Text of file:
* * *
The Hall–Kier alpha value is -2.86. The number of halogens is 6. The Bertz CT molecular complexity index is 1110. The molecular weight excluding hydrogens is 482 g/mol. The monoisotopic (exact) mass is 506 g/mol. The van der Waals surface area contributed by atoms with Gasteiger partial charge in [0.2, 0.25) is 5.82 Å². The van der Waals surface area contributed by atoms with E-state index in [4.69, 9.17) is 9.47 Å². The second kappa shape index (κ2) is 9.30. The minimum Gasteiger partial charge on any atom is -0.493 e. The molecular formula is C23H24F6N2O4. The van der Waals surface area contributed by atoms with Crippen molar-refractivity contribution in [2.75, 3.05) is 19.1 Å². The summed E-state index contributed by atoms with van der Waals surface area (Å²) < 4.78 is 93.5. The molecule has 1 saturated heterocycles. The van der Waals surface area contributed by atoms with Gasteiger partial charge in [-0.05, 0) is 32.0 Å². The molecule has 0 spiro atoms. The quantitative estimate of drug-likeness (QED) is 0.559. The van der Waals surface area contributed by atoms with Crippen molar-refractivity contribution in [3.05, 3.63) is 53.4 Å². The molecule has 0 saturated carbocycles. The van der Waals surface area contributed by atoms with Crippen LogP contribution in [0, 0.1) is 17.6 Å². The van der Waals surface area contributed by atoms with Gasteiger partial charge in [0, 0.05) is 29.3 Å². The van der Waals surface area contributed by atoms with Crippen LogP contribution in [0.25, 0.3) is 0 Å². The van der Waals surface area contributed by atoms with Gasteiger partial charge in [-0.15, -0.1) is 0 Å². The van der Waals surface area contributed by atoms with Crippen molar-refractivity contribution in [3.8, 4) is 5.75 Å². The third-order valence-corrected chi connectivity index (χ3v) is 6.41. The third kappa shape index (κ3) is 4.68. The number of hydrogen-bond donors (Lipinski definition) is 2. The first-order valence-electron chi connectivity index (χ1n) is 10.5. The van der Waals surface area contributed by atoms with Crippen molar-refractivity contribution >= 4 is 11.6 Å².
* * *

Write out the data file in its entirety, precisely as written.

The Hall–Kier alpha value is -2.86. The number of halogens is 6. The Bertz CT molecular complexity index is 1110. The molecular weight excluding hydrogens is 482 g/mol. The monoisotopic (exact) mass is 506 g/mol. The van der Waals surface area contributed by atoms with Gasteiger partial charge in [0.2, 0.25) is 5.82 Å². The van der Waals surface area contributed by atoms with E-state index in [4.69, 9.17) is 9.47 Å². The second kappa shape index (κ2) is 9.30. The minimum Gasteiger partial charge on any atom is -0.493 e. The molecular formula is C23H24F6N2O4. The van der Waals surface area contributed by atoms with Crippen molar-refractivity contribution in [2.75, 3.05) is 19.1 Å². The summed E-state index contributed by atoms with van der Waals surface area (Å²) < 4.78 is 93.5. The molecule has 1 saturated heterocycles. The van der Waals surface area contributed by atoms with Gasteiger partial charge in [-0.05, 0) is 32.0 Å². The molecule has 0 spiro atoms. The quantitative estimate of drug-likeness (QED) is 0.559. The van der Waals surface area contributed by atoms with Crippen molar-refractivity contribution in [3.05, 3.63) is 53.4 Å². The molecule has 0 saturated carbocycles. The van der Waals surface area contributed by atoms with Crippen LogP contribution in [0, 0.1) is 17.6 Å². The van der Waals surface area contributed by atoms with Gasteiger partial charge in [0, 0.05) is 29.3 Å². The van der Waals surface area contributed by atoms with Crippen LogP contribution in [0.25, 0.3) is 0 Å². The van der Waals surface area contributed by atoms with Gasteiger partial charge in [-0.15, -0.1) is 0 Å². The van der Waals surface area contributed by atoms with Crippen molar-refractivity contribution in [3.8, 4) is 5.75 Å². The third-order valence-corrected chi connectivity index (χ3v) is 6.41. The third kappa shape index (κ3) is 4.68. The number of hydrogen-bond donors (Lipinski definition) is 2. The first-order valence-electron chi connectivity index (χ1n) is 10.5. The van der Waals surface area contributed by atoms with Crippen molar-refractivity contribution >= 4 is 11.6 Å².